The found-footage subgenre is an interesting part of the horror genre’s genetic makeup. It began as a creative way for independent filmmakers with a small budget to get around having a cheap camera and no money for special effects. However, it has since been adopted by Hollywood as the cheapest and easiest way to make a hit horror movie.
Obviously, with this kind of mindset going into a lot of them, there aren’t going to be many masterpieces. But there have been the few occasions on which this subgenre has worked wonders. So, here are 10 Best Found-Footage Horror Movies Of All Time, Ranked.
While it’s not the greatest movie ever made, The Blair Witch Project does get points for being the first found-footage horror movie ever made (except for Cannibal Holocaust, but this was the one that set the template for the genre). There may have been a bunch of better ones made in the years since, but this was the original, and so it can be forgiven for its shortcomings.
The tropes have been utilized more effectively and in more inventive ways since Blair Witch hit theaters, but it was this movie that created those tropes. Without this, those tropes wouldn’t exist. It’s a fine example of low-budget filmmaking done well by thinking outside the box and using the lack of money creatively.
Comedian Bobcat Goldthwait, best known for directing black comedies like Sleeping Dogs Lie and God Bless America, decided to try his hand at a found-footage horror movie with the story of a couple who go out into the woods to try and capture the first genuine footage of Bigfoot.
Goldthwait’s sharp writing style brings a refreshing wit to a well-worn formula and the result is one of the horror genre’s most underrated gems in recent years. The movie even has some of Goldthwait’s signature sick humor for good measure. Just sit back and enjoy the ride.
George A. Romero made a lot of movies about the zombie apocalypse during his life. He created the modern zombie – the flesh-eating undead who feast on brains and infect the living with their virus – with Night of the Living Dead, and he somehow always found fresh ways to look at the same story everyone was ripping off during his fifty-year career.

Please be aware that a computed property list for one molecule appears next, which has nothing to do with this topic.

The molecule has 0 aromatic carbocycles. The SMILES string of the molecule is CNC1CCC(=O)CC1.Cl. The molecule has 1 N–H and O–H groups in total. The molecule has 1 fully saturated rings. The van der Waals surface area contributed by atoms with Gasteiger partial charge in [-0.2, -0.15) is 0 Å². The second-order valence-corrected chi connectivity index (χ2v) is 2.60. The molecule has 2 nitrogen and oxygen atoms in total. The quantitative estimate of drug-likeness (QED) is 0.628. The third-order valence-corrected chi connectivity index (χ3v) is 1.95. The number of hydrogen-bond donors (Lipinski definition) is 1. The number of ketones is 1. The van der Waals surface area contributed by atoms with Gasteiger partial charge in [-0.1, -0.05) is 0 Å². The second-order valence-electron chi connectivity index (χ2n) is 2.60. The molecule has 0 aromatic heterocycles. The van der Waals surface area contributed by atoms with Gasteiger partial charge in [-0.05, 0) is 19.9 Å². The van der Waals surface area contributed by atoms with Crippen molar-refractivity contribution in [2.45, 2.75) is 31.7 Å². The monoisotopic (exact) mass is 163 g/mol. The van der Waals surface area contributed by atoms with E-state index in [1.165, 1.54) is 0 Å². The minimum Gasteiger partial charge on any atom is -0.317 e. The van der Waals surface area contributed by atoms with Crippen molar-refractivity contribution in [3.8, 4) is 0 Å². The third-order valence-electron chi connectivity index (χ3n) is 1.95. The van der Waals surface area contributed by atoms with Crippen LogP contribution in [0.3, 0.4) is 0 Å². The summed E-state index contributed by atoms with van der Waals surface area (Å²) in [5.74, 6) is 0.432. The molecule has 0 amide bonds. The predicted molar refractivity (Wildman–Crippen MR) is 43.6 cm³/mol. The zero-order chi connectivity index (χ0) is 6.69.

With Diary of the Dead, he takes a look at the zombie uprising through the found-footage genre. The movie ponders an interesting question about its premise that digs deeper than Romero’s previous zombie films: is the human race worth saving?
Mark Duplass, best known for being at the forefront of the “mumblecore” movement of independent cinema, co-wrote and stars in Creep, a found-footage horror movie about a videographer who is hired to follow a total weirdo around with a camera.
What makes this movie special is that it is character-driven. The scares come naturally from the characters and their tense relationship, as opposed to cheap jump scares and set pieces. The dialogue was mostly improvised from a story that Duplass mapped out with his director and co-star Patrick Brice, which adds a layer of authenticity to the proceedings.
At a certain point, there’d been enough found-footage movies about a haunted house, so filmmakers decided to branch out into the other subgenres of horror: zombies, kaiju, slasher etc. This one gives the exorcism genre a found-footage makeover, as it follows a fraudulent priest who pretends to exorcize the demons from people who think they’re possessed.
He decides to do one last fake exorcism, only to discover that the girl he’s seeing actually is possessed and he comes face-to-face with a real demon. The movie lulls a little in the middle, but be sure to stick around for the gut-wrenching finale.